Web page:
HC Deb 28 April 1890 vol 343 cc1517-8
MR. KIMBER (Wandsworth)

I beg to ask the Chancellor of the Exchequer whether, before he finally decides upon the question of hall-marking of Indian silver plate, of rupee standard, he will cause inquiry to be made respecting the practice of "soldering" in India on the part of native workmen; whether this practice varies immensely: whether any fixed standard would apply to Indian art workmanship; and, whether, in view of the valuable Reports of Her Majesty's Consuls, in Parliamentary Paper, No. 59, Foreign Countries (Gold and Silver Marking), it is the intention of Her Majesty's Government, before proceeding to amend the laws relating to the hallmarking of gold and silver wares, to refer the matter to a Select Committee?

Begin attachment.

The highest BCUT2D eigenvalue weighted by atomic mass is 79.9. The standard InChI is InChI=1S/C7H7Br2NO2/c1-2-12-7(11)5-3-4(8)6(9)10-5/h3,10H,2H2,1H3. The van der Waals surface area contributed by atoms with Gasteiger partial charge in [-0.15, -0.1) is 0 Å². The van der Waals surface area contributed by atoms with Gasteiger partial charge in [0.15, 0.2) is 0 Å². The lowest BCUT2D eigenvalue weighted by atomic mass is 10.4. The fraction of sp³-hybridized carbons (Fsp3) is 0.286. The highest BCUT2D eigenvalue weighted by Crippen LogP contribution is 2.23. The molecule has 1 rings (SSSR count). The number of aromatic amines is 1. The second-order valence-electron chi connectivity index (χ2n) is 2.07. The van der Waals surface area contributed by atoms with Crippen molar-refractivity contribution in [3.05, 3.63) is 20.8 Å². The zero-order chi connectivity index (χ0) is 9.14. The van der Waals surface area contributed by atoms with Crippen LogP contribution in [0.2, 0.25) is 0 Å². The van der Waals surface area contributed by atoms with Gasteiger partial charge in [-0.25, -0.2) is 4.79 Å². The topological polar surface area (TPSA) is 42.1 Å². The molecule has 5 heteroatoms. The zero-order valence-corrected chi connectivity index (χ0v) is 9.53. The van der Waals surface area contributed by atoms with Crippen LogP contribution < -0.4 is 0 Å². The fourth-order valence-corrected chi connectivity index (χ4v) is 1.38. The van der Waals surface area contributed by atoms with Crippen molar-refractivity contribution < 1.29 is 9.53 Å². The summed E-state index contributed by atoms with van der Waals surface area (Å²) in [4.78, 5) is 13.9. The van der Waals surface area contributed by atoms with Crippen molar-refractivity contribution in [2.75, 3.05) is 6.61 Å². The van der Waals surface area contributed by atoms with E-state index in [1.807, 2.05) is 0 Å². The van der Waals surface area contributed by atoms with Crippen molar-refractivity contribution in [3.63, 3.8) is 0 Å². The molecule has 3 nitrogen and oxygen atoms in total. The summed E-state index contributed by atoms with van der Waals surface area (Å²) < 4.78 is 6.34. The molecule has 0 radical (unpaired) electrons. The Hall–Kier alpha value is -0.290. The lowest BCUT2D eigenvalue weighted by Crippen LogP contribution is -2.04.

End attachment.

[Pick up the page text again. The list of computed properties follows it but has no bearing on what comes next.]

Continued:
So far as this question refers to India, I can assure the hon. Member that nothing will be done without lose consultation with the Government of India, and we are now in communication with the Indian Government on the subject. As regards the modifications in hall-marking law, they are so very slight that we see no necessity for referring this matter to a Select Committee.

*MR. SCHWANN (Manchester, N.)

Will the right hon. Gentleman say whether the Government have decided to prolong the date for the abolition of the duty on gold plate?


No; I find it is not possible to prolong the date. We have satisfied ourselves that although we might meet some difficulties by postponement, yet out of this new difficulties would arise.

MR. MUNDELLA (Sheffield, Brightside)

Will the right hon. Gentleman say when the proposal for the change in hall-marking will be before the House?


Practically, only technical changes will be necessary to break the connection between the levying of the duty and hall-marking; it will not be necessary to make any material alteration of the law in relation to hall-marking.